DEV Community

loading...
.NET

My Favorite C# Features - Part 3: Nullability

csharpfritz profile image Jeffrey T. Fritz Updated on ・6 min read

I'm a practical programmer. I don't like to over-optimize my code, and I want to make it very readable for the next person who needs to work with something that I wrote. Consequently, I sometimes leave alternate interpretations and access patterns into my code that might not always work as expected. A great example of this is the ability to pass null into C# methods and trigger a different behavior. This can lead to errors in future code where you are now accessing something that inadvertently is a null object.

In C# 8, the langauge designers introduced a feature called Nullable Reference Types that allows you to define which variables could be null and which variables should NEVER be null.

In this article, and as an effort to help make myself a better programmer, we're going to review the nullable Reference Types feature of C# and discuss why it is an important feature that we should start using by default in our applications.

Why null?

As an object oriented language, C# has always had the concept of null in code. null is the absence of an object, its synonymous with "nothing" and is an easy concept for folks to understand when you declare a variable. However, this can (and most likely WILL) lead to the dreaded NullReferenceException, an error that indicates a null object was acted on unexpectedly.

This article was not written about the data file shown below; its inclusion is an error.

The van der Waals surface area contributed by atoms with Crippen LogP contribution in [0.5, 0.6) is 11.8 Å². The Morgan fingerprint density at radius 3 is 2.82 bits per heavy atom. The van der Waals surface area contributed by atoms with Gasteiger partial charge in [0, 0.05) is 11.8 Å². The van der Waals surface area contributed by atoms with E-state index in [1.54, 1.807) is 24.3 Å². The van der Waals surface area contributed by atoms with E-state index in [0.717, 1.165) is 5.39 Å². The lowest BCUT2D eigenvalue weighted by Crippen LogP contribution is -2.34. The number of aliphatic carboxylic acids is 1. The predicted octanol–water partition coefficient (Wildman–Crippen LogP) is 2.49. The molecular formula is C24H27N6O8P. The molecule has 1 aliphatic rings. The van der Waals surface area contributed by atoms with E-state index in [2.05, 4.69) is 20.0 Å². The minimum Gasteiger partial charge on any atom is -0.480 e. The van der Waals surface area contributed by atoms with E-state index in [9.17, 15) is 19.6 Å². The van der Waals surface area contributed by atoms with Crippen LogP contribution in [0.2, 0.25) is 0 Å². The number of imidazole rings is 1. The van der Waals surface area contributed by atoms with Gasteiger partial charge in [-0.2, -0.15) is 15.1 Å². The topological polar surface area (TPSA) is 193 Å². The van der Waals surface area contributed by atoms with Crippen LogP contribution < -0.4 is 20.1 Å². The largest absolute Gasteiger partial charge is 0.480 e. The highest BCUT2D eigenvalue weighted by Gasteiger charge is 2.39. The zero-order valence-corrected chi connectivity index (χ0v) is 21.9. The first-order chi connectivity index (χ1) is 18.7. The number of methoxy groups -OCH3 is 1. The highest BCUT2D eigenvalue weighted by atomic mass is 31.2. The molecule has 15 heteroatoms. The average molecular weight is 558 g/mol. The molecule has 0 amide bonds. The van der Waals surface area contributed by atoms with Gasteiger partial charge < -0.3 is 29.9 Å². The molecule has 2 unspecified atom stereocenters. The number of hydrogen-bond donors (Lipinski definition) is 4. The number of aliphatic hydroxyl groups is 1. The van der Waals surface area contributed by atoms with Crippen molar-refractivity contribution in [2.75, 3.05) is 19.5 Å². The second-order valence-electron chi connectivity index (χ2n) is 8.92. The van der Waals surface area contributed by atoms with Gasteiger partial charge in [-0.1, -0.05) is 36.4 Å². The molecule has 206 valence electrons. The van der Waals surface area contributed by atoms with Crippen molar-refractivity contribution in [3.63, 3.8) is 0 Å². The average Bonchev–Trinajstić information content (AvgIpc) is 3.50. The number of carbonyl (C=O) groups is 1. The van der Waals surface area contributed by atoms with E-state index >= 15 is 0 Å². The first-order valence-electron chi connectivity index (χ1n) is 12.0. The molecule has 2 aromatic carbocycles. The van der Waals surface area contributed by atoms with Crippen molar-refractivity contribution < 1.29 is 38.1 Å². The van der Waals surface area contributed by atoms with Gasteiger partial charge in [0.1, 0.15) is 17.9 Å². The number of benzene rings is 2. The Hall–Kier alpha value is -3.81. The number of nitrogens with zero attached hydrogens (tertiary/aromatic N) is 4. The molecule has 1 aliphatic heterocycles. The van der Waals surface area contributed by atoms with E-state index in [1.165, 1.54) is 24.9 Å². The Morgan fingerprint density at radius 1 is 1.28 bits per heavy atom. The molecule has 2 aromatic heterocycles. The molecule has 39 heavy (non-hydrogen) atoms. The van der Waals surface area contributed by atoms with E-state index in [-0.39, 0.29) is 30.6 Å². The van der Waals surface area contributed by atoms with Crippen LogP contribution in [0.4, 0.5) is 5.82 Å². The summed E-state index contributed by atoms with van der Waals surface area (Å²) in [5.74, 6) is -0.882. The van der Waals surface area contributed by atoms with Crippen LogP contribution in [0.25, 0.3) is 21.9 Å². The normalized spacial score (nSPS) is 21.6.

PRO TIP: Sometimes, you'll hear C# programming folks refer to a NullReferenceException as an NRE.

Logger myConsoleLogger = default(ILogger);
myConsoleLogger.LogInformation("Processed the data");
Enter fullscreen mode Exit fullscreen mode

In the sample above, the myConsoleLogger object is declared and assigned its default value (which is null). This would trigger a NullReferenceException because myConsoleLogger was never assigned an instance of an object. This is a simple mistake, but it would be really nice if the compiler caught this before we even tried to run the code. Consider a scenario like this array:


string[] values = new string[3];
string firstValue = values[0];
Console.WriteLine(firstValue.ToLower());

Enter fullscreen mode Exit fullscreen mode

This is going to throw a NullReferenceException also, because the values array is declared but never assigned values. The firstValue variable is initialized with a null value on line 2 and the ToLower() method is then attempting to operate on a null object. Once again, a simple error because the values array is never assigned values.

Nullable Contexts and Compiler Warnings to the Rescue!

Some folks fear the compiler. There's a feeling that the compiler throwing errors or emitting warnings is an intimidating practice. I see it the other way: The compiler is my friend telling me when I made a mistake before I attempt to run my application. In this case, I want the compiler to tell me when I might work with a null object because the variables weren't initialized properly. Let's get some help to ensure that our objects in our code are being used correctly.